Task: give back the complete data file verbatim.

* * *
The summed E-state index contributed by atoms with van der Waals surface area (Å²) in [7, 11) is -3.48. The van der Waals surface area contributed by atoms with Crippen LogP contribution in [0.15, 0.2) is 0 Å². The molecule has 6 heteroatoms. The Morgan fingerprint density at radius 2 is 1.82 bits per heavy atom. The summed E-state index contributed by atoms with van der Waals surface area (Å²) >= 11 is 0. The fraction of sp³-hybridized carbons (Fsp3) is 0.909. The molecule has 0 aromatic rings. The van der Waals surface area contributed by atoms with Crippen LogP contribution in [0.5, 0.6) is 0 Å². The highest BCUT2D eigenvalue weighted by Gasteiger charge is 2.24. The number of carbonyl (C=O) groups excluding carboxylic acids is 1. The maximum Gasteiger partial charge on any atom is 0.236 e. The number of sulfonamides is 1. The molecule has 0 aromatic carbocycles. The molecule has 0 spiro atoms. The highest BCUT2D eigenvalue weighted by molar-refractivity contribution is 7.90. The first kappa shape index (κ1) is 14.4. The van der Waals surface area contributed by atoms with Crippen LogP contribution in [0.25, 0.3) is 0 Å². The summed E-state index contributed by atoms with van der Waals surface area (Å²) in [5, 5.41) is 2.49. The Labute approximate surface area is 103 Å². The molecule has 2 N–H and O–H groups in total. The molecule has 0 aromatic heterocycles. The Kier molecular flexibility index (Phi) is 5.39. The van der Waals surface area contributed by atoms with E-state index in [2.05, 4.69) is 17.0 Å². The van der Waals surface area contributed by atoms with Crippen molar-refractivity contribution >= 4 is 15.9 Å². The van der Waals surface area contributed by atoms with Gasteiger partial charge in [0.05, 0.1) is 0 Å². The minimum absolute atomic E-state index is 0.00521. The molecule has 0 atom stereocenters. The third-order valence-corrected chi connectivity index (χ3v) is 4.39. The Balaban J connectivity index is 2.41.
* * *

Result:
The summed E-state index contributed by atoms with van der Waals surface area (Å²) in [7, 11) is -3.48. The van der Waals surface area contributed by atoms with Crippen LogP contribution in [0.15, 0.2) is 0 Å². The molecule has 6 heteroatoms. The Morgan fingerprint density at radius 2 is 1.82 bits per heavy atom. The summed E-state index contributed by atoms with van der Waals surface area (Å²) >= 11 is 0. The fraction of sp³-hybridized carbons (Fsp3) is 0.909. The molecule has 0 aromatic rings. The van der Waals surface area contributed by atoms with Crippen LogP contribution in [0.5, 0.6) is 0 Å². The highest BCUT2D eigenvalue weighted by Gasteiger charge is 2.24. The number of carbonyl (C=O) groups excluding carboxylic acids is 1. The maximum Gasteiger partial charge on any atom is 0.236 e. The number of sulfonamides is 1. The molecule has 0 aromatic carbocycles. The molecule has 0 spiro atoms. The highest BCUT2D eigenvalue weighted by molar-refractivity contribution is 7.90. The first kappa shape index (κ1) is 14.4. The van der Waals surface area contributed by atoms with Crippen LogP contribution in [0.25, 0.3) is 0 Å². The summed E-state index contributed by atoms with van der Waals surface area (Å²) in [5, 5.41) is 2.49. The Labute approximate surface area is 103 Å². The molecule has 2 N–H and O–H groups in total. The molecule has 0 aromatic heterocycles. The Kier molecular flexibility index (Phi) is 5.39. The van der Waals surface area contributed by atoms with E-state index in [2.05, 4.69) is 17.0 Å². The van der Waals surface area contributed by atoms with Crippen molar-refractivity contribution >= 4 is 15.9 Å². The van der Waals surface area contributed by atoms with Gasteiger partial charge in [0.05, 0.1) is 0 Å². The minimum absolute atomic E-state index is 0.00521. The molecule has 0 atom stereocenters. The third-order valence-corrected chi connectivity index (χ3v) is 4.39. The Balaban J connectivity index is 2.41.